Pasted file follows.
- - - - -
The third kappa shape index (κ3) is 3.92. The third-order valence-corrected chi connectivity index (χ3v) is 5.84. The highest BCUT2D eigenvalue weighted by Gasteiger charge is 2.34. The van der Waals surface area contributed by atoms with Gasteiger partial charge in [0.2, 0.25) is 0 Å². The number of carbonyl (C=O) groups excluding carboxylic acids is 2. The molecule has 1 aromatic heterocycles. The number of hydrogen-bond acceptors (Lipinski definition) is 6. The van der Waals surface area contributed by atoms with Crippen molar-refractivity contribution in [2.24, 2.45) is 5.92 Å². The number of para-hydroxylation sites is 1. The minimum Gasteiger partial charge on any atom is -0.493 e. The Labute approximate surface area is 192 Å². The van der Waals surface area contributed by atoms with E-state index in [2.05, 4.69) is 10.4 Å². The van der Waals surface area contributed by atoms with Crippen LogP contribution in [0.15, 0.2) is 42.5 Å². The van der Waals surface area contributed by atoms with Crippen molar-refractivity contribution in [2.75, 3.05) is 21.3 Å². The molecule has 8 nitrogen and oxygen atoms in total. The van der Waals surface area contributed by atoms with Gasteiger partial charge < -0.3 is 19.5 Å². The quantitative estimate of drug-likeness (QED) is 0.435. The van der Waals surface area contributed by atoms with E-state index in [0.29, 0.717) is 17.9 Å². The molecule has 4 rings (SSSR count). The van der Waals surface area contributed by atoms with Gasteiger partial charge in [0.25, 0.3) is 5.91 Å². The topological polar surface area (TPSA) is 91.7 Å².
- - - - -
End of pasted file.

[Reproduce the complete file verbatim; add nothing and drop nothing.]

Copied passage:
The third kappa shape index (κ3) is 3.92. The third-order valence-corrected chi connectivity index (χ3v) is 5.84. The highest BCUT2D eigenvalue weighted by Gasteiger charge is 2.34. The van der Waals surface area contributed by atoms with Gasteiger partial charge in [0.2, 0.25) is 0 Å². The number of carbonyl (C=O) groups excluding carboxylic acids is 2. The molecule has 1 aromatic heterocycles. The number of hydrogen-bond acceptors (Lipinski definition) is 6. The van der Waals surface area contributed by atoms with Crippen molar-refractivity contribution in [2.24, 2.45) is 5.92 Å². The number of para-hydroxylation sites is 1. The minimum Gasteiger partial charge on any atom is -0.493 e. The Labute approximate surface area is 192 Å². The van der Waals surface area contributed by atoms with E-state index in [2.05, 4.69) is 10.4 Å². The van der Waals surface area contributed by atoms with Crippen LogP contribution in [0.15, 0.2) is 42.5 Å². The van der Waals surface area contributed by atoms with Crippen molar-refractivity contribution in [2.75, 3.05) is 21.3 Å². The molecule has 8 nitrogen and oxygen atoms in total. The van der Waals surface area contributed by atoms with Gasteiger partial charge < -0.3 is 19.5 Å². The quantitative estimate of drug-likeness (QED) is 0.435. The van der Waals surface area contributed by atoms with E-state index in [0.29, 0.717) is 17.9 Å². The molecule has 4 rings (SSSR count). The van der Waals surface area contributed by atoms with Gasteiger partial charge in [0.25, 0.3) is 5.91 Å². The topological polar surface area (TPSA) is 91.7 Å².